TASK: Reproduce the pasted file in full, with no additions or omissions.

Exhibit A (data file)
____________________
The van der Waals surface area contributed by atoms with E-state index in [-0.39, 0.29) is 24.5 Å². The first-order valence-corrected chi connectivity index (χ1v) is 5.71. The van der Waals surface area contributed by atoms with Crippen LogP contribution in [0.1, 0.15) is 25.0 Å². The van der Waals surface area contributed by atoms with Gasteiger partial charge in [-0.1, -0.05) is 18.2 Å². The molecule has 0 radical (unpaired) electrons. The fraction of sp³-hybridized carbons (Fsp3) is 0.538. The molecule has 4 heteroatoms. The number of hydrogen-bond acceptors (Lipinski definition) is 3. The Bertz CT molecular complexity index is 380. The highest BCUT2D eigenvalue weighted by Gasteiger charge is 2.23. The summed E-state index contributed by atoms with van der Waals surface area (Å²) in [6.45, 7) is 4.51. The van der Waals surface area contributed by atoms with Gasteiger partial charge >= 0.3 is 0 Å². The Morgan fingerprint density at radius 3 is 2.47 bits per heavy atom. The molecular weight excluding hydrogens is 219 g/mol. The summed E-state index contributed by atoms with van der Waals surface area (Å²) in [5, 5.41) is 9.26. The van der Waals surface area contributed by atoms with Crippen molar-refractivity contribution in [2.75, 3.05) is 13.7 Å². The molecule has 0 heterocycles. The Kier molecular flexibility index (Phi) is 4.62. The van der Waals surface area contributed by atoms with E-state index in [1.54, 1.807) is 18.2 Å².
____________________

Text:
The van der Waals surface area contributed by atoms with E-state index in [-0.39, 0.29) is 24.5 Å². The first-order valence-corrected chi connectivity index (χ1v) is 5.71. The van der Waals surface area contributed by atoms with Crippen LogP contribution in [0.1, 0.15) is 25.0 Å². The van der Waals surface area contributed by atoms with Gasteiger partial charge in [-0.1, -0.05) is 18.2 Å². The molecule has 0 radical (unpaired) electrons. The fraction of sp³-hybridized carbons (Fsp3) is 0.538. The molecule has 4 heteroatoms. The number of hydrogen-bond acceptors (Lipinski definition) is 3. The Bertz CT molecular complexity index is 380. The highest BCUT2D eigenvalue weighted by Gasteiger charge is 2.23. The summed E-state index contributed by atoms with van der Waals surface area (Å²) in [6.45, 7) is 4.51. The van der Waals surface area contributed by atoms with Gasteiger partial charge >= 0.3 is 0 Å². The Morgan fingerprint density at radius 3 is 2.47 bits per heavy atom. The molecular weight excluding hydrogens is 219 g/mol. The summed E-state index contributed by atoms with van der Waals surface area (Å²) in [5, 5.41) is 9.26. The van der Waals surface area contributed by atoms with Crippen molar-refractivity contribution in [2.75, 3.05) is 13.7 Å². The molecule has 0 heterocycles. The Kier molecular flexibility index (Phi) is 4.62. The van der Waals surface area contributed by atoms with E-state index in [1.54, 1.807) is 18.2 Å².